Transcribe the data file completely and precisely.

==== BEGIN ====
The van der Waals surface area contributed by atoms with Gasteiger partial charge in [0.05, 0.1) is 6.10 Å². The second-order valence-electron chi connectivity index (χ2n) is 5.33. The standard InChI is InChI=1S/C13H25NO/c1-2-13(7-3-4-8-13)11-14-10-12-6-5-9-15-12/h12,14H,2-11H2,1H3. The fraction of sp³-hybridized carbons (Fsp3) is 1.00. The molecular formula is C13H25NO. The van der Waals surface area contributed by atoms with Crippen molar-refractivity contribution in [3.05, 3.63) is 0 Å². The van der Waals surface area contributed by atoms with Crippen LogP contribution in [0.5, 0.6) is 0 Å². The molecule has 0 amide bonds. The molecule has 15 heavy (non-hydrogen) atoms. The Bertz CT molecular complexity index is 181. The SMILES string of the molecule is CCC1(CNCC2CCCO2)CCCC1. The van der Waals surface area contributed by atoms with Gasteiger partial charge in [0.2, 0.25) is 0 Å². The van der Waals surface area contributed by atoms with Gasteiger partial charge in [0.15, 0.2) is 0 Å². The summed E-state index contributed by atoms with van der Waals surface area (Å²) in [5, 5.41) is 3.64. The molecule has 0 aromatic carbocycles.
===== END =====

The van der Waals surface area contributed by atoms with Gasteiger partial charge in [0.05, 0.1) is 6.10 Å². The second-order valence-electron chi connectivity index (χ2n) is 5.33. The standard InChI is InChI=1S/C13H25NO/c1-2-13(7-3-4-8-13)11-14-10-12-6-5-9-15-12/h12,14H,2-11H2,1H3. The fraction of sp³-hybridized carbons (Fsp3) is 1.00. The molecular formula is C13H25NO. The van der Waals surface area contributed by atoms with Crippen molar-refractivity contribution in [3.05, 3.63) is 0 Å². The van der Waals surface area contributed by atoms with Crippen LogP contribution in [0.5, 0.6) is 0 Å². The molecule has 0 amide bonds. The molecule has 15 heavy (non-hydrogen) atoms. The Bertz CT molecular complexity index is 181. The SMILES string of the molecule is CCC1(CNCC2CCCO2)CCCC1. The van der Waals surface area contributed by atoms with Gasteiger partial charge in [0.2, 0.25) is 0 Å². The van der Waals surface area contributed by atoms with Gasteiger partial charge in [0.15, 0.2) is 0 Å². The summed E-state index contributed by atoms with van der Waals surface area (Å²) in [5, 5.41) is 3.64. The molecule has 0 aromatic carbocycles.